Although I made peace with my anxiety, for the most part, there are parts of me that wonder whether I can set it up with a prettier loft space for it to hang out and leave me alone for more extended periods. Maybe I can chill it out with a zen space and some cool toys for it to play with? What if I meditated for a month?
I already feed it drugs so it calms its tail, but what about lighting some lovely candles and drawing it a bubble bath so it can just breathe? Everyone talks about meditation practice as if it’s the second coming of Jesus, so I figured I’d give it a try.
I’m not expecting miracles, but I can’t help but wonder if this magic habit can make some profound changes. I put it to the test for 30 days, just beyond the 21-day habit setting marker, to see how it would make me feel. Read on for my journey while I meditate for one month.
I decided to do my typical weight workout first before sitting down for my first meditation. After getting all my energy out, I lit an incense stick, told my husband not to bother me for the next 5 minutes, and sat down comfortably on a cushion in the corner of my living room.
While there are many apps to choose from, I opted for Simple Habit. It has great variety and many free sessions, so I didn’t have to commit to buying a whole plan before I knew for sure it’s for me.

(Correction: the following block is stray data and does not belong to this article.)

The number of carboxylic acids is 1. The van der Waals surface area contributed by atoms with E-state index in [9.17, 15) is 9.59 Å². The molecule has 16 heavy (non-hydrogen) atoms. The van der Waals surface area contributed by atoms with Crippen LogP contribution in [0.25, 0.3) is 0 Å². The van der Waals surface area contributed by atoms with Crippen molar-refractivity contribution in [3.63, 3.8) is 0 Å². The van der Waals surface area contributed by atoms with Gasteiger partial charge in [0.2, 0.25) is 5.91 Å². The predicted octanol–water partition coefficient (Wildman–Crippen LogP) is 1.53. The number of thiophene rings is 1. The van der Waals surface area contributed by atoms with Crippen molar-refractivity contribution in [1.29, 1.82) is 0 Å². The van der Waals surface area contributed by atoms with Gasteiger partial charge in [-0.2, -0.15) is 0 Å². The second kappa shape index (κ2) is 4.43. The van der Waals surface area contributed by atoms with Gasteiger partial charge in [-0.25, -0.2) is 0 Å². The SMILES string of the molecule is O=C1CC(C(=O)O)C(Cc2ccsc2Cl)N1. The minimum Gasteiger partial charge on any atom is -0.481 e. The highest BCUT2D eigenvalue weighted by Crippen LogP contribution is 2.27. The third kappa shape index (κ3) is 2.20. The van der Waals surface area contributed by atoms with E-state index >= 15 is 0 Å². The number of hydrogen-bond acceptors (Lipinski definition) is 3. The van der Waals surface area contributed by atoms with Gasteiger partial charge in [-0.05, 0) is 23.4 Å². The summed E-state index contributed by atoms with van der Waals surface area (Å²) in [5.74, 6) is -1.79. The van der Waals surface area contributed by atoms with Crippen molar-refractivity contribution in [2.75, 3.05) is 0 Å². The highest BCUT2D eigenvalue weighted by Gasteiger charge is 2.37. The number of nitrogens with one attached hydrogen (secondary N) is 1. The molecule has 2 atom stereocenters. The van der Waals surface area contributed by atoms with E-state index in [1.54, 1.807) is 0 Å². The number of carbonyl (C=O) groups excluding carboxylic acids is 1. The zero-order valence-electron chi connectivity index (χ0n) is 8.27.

I started with the ‘Simple Habit Starter,’ which was easier than I anticipated. The 5 minutes flew by, and I found a bit of zen in the final few breaths where all I heard and focused on was my breathing!
Today was so much harder for some reason. I’ve been trying to keep the meditation space consistent, but I ran out of incense sticks and lit a candle instead. While I listened to the guide and tried focusing on my breath, I couldn’t help but open my eyes and peek at my cat, who was all too enamored by the flame flickering.
What if he caught on fire? I couldn’t shake the thought of a flaming racing cat running around my living room, catching my house on fire.
Breathe. Then the lights all went off and flickered back on. Was this for real? There’s a winter storm outside, and it’s still snowing. I hope we don’t lose power.
Before I knew it, the 5 minutes were up, and I was invited to proceed on my merry zen way. I hope I can zen out a bit more tomorrow.
I’ve been meditating for a week, though it seems like it’s slow going because I’m only doing 5 minutes a day. I’m not into the body scan meditations where the guide tells you to focus on specific parts of the body and release tension.
I find those body parts start tingling and become uncomfortable. Maybe it’s an area of meditation I need to work on. I finished the 7-day Simple Habit Starter session, so I’m moving on to the “Learn to Meditate” series.
I went ahead and bought a subscription for Simple Habit since I want to choose from the many sessions they offer. I’m finding myself looking forward to the 5 minutes each evening. The key seems to be consistency in time and place. I know that’s not always realistic, but it’s helping me stay on track as I start the meditation journey.